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IMF Welcomes St Kitts And Nevis Tax Changes

by Amanda Banks,, London

18 August 2011

The International Monetary Fund (IMF) has praised St Kitts and Nevis for its fiscal reform agenda and changes to the tax system, but warned that more work needs to be done.

Concluding its latest assessment of the islands, the IMF has said that St Kitts and Nevis is experiencing a mild, slow recovery from a prolonged period of recession. The economy had been hit, in particular, by a fall in tourism receipts and foreign direct investment-related construction receipts.

To deal with increasing fiscal imbalances, a high deficit and a rising debt-to-GDP ratio, the government began implementing a fiscal adjustment programme at the end of last year. IMF financial assistance was also requested, in support of the economic reform plan, which was designed, in part, to get debt on a downward trajectory.

The IMF noted the three-pronged reform agenda set out by the government, which includes: fiscal consolidation intended to increase revenues and contain spending; comprehensive debt restructuring; and a strengthening of the financial sector.

Responding to the changes, the IMF commended the government's work on front-loaded fiscal consolidation, pointing specifically to a raft of tax reform measures. Value-added tax and excise tax reforms were introduced in November, 2010, import duty exemptions were streamlined and an environmental levy was brought in on new vehicles.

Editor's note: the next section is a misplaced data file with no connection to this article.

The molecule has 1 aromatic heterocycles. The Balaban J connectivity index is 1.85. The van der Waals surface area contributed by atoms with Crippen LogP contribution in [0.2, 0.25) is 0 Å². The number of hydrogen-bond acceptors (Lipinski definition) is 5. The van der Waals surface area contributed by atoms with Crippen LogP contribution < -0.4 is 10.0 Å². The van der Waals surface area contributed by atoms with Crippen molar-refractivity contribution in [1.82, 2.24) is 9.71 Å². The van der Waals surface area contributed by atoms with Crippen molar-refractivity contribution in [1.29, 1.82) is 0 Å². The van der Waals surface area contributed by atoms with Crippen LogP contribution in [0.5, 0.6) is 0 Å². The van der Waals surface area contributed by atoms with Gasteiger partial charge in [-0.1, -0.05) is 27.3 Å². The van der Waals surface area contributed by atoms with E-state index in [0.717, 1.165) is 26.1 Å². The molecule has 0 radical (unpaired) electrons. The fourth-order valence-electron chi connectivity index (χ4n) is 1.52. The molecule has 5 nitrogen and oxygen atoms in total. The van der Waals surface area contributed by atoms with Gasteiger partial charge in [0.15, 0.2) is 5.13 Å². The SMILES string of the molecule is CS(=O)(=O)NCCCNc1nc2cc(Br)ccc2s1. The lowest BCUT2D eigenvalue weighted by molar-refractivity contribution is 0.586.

Turning to the financial sector, the IMF references the establishment of a Banking Sector Reserve Fund as a backstopping mechanism for liquidity support, if needed. The IMF also welcomed ongoing efforts to strengthen oversight of non-bank financial institutions, including the creation of a Single Regulatory Unit.

In terms of future work, the IMF believes that a debt-to-GDP ratio of 200% poses a significant risk to the territory's outlook. Urgent action is required to restore debt sustainability and achieve a higher growth path. Fiscal adjustment must be sustained over the medium-term it said, and the government must also aim at strengthening public finance management, improving the business climate, removing obstacles to growth and restoring lost competitiveness.

TAGS: tax | investment | economics | value added tax (VAT) | fiscal policy | foreign direct investment (FDI) | gross domestic product (GDP) | International Monetary Fund (IMF) | offshore | Saint Kitts and Nevis | tax reform | construction

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